If you are not a big fan of oily fish, consider taking a daily fish oil (EPA/DHA omega-3) supplement. Ask your local pharmacy for guidance. NB check with your doctor first if you are on blood-thinning medication.

Vitamin D

Vitamin D deficiency associated with psoriasis has been reported. However, research into whether vitamin D supplements help psoriasis is mixed. Vitamin D is needed for bone and general health but is found in only a few foods, eg oily fish, fortified foods. Most comes from the action of sunlight on skin. The Department of Health now advises everyone to consider a 10mcg (microgram) daily supplement, especially during winter and autumn.

Physical activity

There is abundant evidence of the benefits of exercise in relation to general health. Physical activity promotes weight loss, reduces inflammation, corrects metabolic syndrome and improves psoriasis. So it’s very important to take regular exercise to maintain a healthy weight and to help manage your psoriasis.

Choose forms of physical activity that can be easily incorporated into your daily routine – brisk walking is an effective (and underrated) option which can also have a social element to it. If you go to a gym or health club, suitable options include treadmill walking/jogging, swimming, exercise bicycle, cross-trainer etc. It’s a good idea to include some resistance training (which can include weights) if you are able. This will strengthen muscles and ligaments around the large joints and help to ‘unload’ them.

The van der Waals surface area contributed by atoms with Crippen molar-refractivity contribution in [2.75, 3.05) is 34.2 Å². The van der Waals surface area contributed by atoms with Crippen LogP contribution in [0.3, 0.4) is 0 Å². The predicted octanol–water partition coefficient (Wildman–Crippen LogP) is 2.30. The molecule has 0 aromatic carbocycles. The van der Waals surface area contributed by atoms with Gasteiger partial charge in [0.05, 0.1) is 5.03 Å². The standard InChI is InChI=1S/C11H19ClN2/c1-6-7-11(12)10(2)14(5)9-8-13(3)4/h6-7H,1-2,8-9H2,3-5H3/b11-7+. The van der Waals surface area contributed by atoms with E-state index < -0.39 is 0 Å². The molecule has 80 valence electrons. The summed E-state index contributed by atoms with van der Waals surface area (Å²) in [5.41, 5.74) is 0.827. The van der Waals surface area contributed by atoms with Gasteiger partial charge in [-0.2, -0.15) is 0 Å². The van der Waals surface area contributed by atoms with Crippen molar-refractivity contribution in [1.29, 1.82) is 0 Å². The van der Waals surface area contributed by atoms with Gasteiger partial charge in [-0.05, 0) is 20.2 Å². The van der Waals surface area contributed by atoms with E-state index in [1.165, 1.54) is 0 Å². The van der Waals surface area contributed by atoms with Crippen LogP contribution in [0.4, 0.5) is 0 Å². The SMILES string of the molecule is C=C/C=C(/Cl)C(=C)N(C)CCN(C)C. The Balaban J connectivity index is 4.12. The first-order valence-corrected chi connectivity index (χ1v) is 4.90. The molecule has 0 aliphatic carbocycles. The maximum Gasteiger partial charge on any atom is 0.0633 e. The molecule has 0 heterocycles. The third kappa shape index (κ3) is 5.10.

Unfortunately, many people with psoriasis are reluctant to participate in regular exercise, often because they feel embarrassed about their appearance and are concerned people may stare at them. Exercise can also be difficult in the presence of psoriatic arthritis and sweat and friction can irritate the skin and make psoriasis in areas of friction worse. Here are some simple tips that will help make your regular exercise more enjoyable:

  • Aim for a minimum of 30 minutes’ moderate physical activity on most days of the week
  • Choose activities which are rhythmical and which involve major muscle groups – brisk walking, cycling, treadmill, swimming etc
  • Reduce friction by wearing cool, loose clothing (which also helps if you want to keep some areas covered)
  • Before you start, apply a little lubricant (petroleum jelly) or talcum powder to areas you think might become irritated
  • Start with some gentle walking or jogging and build up gradually
  • If you have joint pain, avoid weight-bearing exercise and use a stationary exercise bicycle instead
  • Add some light resistance or weight training to your routine – ask for help from the gym instructors/trainers
  • Take a gentle shower after exercising and avoid rubbing or scratching the skin.

For more information, see Physiotherapy & Exercise: Psoriatic Arthritis.